In yet another proof that global companies need to tailor their offerings for India, Uber has now introduced a feature in India that will allow users to book a cab directly from the smartphone without an app. Users will have to log on to dial.uber.com, book a cab, and pay by cash.
The feature launched by Uber is currently available in Nagpur, Kochi, Guwahati, and Jodhpur. However, the company has not clarified whether the feature will be introduced in other cities at a later stage.
This step, which has been introduced specifically in Tier II cities, will undoubtedly help in acquiring new customers as well as make the process easier for existing users.
Enhanced internet connectivity and the app boom have enabled the metro cities to develop by leaps and bounds, but the same has not been true for Tier II and III cities. Firstly, data connectivity has been a challenge due to access, topographical hurdles, and lack of infrastructure. Secondly, foraying into these markets is also challenging for these companies as adaptability takes a little longer.
According to ‘India@Digital.Bharat’, a 2015 report by the Boston Consulting Group (BCG) and the Internet and Mobile Marketing Association of India (IAMAI), rural internet users will have increased from 60 million in June 2014 to 280 million in 2018. In Tier II, III, and IV cities, the number is expected to expand exponentially, though no specific numbers have been mapped yet.
Uber’s other recent advances in India
Yesterday, the company also announced having hired three top executives to join its Indian management team, a move which will help the company strengthen its business, engineering, and communication verticals.
Former Chief Technology Officer at online furniture retailer Urban Ladder, Apurva Dalal joined Uber as the Head of India Engineering last month. He is currently building a team in Bengaluru.
The company now also has a new Head of Business —Mahesh Bhalla. He had earlier worked with Qwikcilver, a gifting solutions company, where he had served as president. Prior to that, he was the executive director of Dell's Consumer and SMB business in India.
Uber’s India communications team will now be headed by Abhishek Mahapatra, who has moved from Ford Motors in Shanghai, China, to Gurgaon with this new role. At present, the $68 billion-valued startup employs more than 600 people.
Notably, Uber’s initiatives in India have always been different from its other global markets. The company introduced cash payment and pre-paid wallets unlike credit cards in the US and Europe. The company had also introduced transportation categories like auto rickshaws and bikes. The company has been strategising according to the demands and current scenario of the Indian market so as to take on its local rival, Ola. Uber claims to have acquired 40 percent of the market share in India.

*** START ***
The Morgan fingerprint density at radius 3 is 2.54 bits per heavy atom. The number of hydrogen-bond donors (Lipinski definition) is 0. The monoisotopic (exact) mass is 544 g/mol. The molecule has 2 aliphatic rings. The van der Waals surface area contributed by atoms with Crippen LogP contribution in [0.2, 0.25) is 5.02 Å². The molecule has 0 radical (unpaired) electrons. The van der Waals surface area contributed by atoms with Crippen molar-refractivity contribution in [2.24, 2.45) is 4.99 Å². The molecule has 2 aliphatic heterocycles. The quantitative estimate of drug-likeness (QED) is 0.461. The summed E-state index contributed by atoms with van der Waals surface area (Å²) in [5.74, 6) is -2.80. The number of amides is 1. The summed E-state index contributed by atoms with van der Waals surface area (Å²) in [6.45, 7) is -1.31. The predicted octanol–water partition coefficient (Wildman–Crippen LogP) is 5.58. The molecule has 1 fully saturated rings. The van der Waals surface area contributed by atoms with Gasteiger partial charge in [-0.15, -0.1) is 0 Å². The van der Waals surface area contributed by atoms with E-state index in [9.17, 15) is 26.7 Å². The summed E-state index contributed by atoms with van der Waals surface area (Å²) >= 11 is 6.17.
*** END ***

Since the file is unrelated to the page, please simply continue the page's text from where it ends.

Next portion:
Challenges with the government
Uber’s encounters with state governments have not been particularly pleasant, especially where surge pricing is concerned. The San Francisco-based company has been facing constant hurdles in Delhi as well as Bengaluru where the state governments have been aggressive about the ban on surge pricing.
The pilot bike-taxi experiment uberMOTO was suspended after the Karnataka state government seized the bikes citing that they violated the Motor Vehicles Act. The Karnataka Transport Commissioner had categorically said that these bike-taxi services were in violation of the act and the companies did not take any permissions to ply in the city.
Uber’s $1 billion investment in the Indian market evidently shows its urge to acquire the 1.3 billion market. In China, Uber had $1.2 billion to back it while Didi had $10 billion, which eventually led to Uber’s exit from the China market. On the other hand, SoftBank-backed Ola has raised about $1.2 billion in investments so far and is reportedly in talks to raise a new round of funding which is expected to be around $300–400 million.
This year Ola too has focused on its core business, shutting down Ola Cafe and Ola Store, its food and grocery delivery services.
With the ongoing battle it will be difficult to infer at the moment the fate of any of these companies. Domestic players will obviously need more backing and investments to solve the consumers’ need and to take the game a notch higher. But apart from funding, investments, and acquisitions, only consumers and the delivered services will decide who wins the battle.
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